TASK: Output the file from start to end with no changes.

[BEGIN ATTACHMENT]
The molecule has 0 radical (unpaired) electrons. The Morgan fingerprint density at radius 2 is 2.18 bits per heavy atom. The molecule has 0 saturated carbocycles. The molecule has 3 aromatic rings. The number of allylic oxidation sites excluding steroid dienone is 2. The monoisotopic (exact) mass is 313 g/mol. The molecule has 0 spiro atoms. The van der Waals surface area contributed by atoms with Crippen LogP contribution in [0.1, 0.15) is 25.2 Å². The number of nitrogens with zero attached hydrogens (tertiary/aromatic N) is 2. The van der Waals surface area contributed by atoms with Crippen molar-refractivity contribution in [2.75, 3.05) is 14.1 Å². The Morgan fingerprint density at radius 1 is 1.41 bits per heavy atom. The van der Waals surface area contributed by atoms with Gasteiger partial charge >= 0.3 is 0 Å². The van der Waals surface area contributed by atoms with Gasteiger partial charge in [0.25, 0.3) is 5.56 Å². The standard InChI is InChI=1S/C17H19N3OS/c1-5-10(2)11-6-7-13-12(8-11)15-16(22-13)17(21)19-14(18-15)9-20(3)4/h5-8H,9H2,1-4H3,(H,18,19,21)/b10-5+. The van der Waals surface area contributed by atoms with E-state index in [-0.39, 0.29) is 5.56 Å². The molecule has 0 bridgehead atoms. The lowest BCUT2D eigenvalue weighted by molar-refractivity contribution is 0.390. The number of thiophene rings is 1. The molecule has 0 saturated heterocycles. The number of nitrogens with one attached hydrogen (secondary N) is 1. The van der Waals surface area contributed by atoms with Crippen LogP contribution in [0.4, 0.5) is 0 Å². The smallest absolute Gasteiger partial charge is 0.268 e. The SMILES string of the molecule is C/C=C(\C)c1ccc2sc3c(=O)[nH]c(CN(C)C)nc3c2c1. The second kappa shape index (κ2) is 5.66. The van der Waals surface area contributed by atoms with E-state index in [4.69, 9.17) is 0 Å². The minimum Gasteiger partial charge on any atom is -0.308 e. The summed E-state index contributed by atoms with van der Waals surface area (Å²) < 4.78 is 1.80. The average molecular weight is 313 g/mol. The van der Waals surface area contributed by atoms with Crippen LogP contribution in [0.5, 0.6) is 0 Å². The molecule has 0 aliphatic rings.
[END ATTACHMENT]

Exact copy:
The molecule has 0 radical (unpaired) electrons. The Morgan fingerprint density at radius 2 is 2.18 bits per heavy atom. The molecule has 0 saturated carbocycles. The molecule has 3 aromatic rings. The number of allylic oxidation sites excluding steroid dienone is 2. The monoisotopic (exact) mass is 313 g/mol. The molecule has 0 spiro atoms. The van der Waals surface area contributed by atoms with Crippen LogP contribution in [0.1, 0.15) is 25.2 Å². The number of nitrogens with zero attached hydrogens (tertiary/aromatic N) is 2. The van der Waals surface area contributed by atoms with Crippen molar-refractivity contribution in [2.75, 3.05) is 14.1 Å². The Morgan fingerprint density at radius 1 is 1.41 bits per heavy atom. The van der Waals surface area contributed by atoms with Gasteiger partial charge >= 0.3 is 0 Å². The van der Waals surface area contributed by atoms with Gasteiger partial charge in [0.25, 0.3) is 5.56 Å². The standard InChI is InChI=1S/C17H19N3OS/c1-5-10(2)11-6-7-13-12(8-11)15-16(22-13)17(21)19-14(18-15)9-20(3)4/h5-8H,9H2,1-4H3,(H,18,19,21)/b10-5+. The van der Waals surface area contributed by atoms with E-state index in [-0.39, 0.29) is 5.56 Å². The molecule has 0 bridgehead atoms. The lowest BCUT2D eigenvalue weighted by molar-refractivity contribution is 0.390. The number of thiophene rings is 1. The molecule has 0 saturated heterocycles. The number of nitrogens with one attached hydrogen (secondary N) is 1. The van der Waals surface area contributed by atoms with Crippen LogP contribution in [0.4, 0.5) is 0 Å². The smallest absolute Gasteiger partial charge is 0.268 e. The SMILES string of the molecule is C/C=C(\C)c1ccc2sc3c(=O)[nH]c(CN(C)C)nc3c2c1. The second kappa shape index (κ2) is 5.66. The van der Waals surface area contributed by atoms with E-state index in [4.69, 9.17) is 0 Å². The minimum Gasteiger partial charge on any atom is -0.308 e. The summed E-state index contributed by atoms with van der Waals surface area (Å²) < 4.78 is 1.80. The average molecular weight is 313 g/mol. The van der Waals surface area contributed by atoms with Crippen LogP contribution in [0.5, 0.6) is 0 Å². The molecule has 0 aliphatic rings.